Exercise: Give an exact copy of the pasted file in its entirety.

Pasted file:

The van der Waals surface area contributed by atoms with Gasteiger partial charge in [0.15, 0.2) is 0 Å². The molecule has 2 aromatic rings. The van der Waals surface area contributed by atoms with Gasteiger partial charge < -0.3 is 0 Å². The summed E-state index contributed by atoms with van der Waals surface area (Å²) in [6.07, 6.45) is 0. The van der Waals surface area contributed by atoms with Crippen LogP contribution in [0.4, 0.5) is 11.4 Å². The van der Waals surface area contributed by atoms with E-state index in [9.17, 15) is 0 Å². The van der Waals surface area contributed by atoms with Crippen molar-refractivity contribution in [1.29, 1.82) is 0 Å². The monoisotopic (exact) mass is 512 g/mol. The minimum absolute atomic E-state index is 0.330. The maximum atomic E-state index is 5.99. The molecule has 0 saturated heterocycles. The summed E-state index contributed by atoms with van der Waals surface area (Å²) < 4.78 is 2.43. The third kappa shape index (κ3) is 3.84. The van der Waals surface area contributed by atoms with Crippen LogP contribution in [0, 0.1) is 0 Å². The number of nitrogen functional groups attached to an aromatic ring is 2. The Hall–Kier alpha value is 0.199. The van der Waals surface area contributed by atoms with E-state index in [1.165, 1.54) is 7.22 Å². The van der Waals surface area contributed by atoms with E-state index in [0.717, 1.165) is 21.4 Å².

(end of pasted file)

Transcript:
The van der Waals surface area contributed by atoms with Gasteiger partial charge in [0.15, 0.2) is 0 Å². The molecule has 2 aromatic rings. The van der Waals surface area contributed by atoms with Gasteiger partial charge < -0.3 is 0 Å². The summed E-state index contributed by atoms with van der Waals surface area (Å²) in [6.07, 6.45) is 0. The van der Waals surface area contributed by atoms with Crippen LogP contribution in [0.4, 0.5) is 11.4 Å². The van der Waals surface area contributed by atoms with E-state index in [9.17, 15) is 0 Å². The van der Waals surface area contributed by atoms with Crippen molar-refractivity contribution in [1.29, 1.82) is 0 Å². The monoisotopic (exact) mass is 512 g/mol. The minimum absolute atomic E-state index is 0.330. The maximum atomic E-state index is 5.99. The molecule has 0 saturated heterocycles. The summed E-state index contributed by atoms with van der Waals surface area (Å²) < 4.78 is 2.43. The third kappa shape index (κ3) is 3.84. The van der Waals surface area contributed by atoms with Crippen LogP contribution in [0, 0.1) is 0 Å². The number of nitrogen functional groups attached to an aromatic ring is 2. The Hall–Kier alpha value is 0.199. The van der Waals surface area contributed by atoms with E-state index in [1.165, 1.54) is 7.22 Å². The van der Waals surface area contributed by atoms with E-state index in [0.717, 1.165) is 21.4 Å².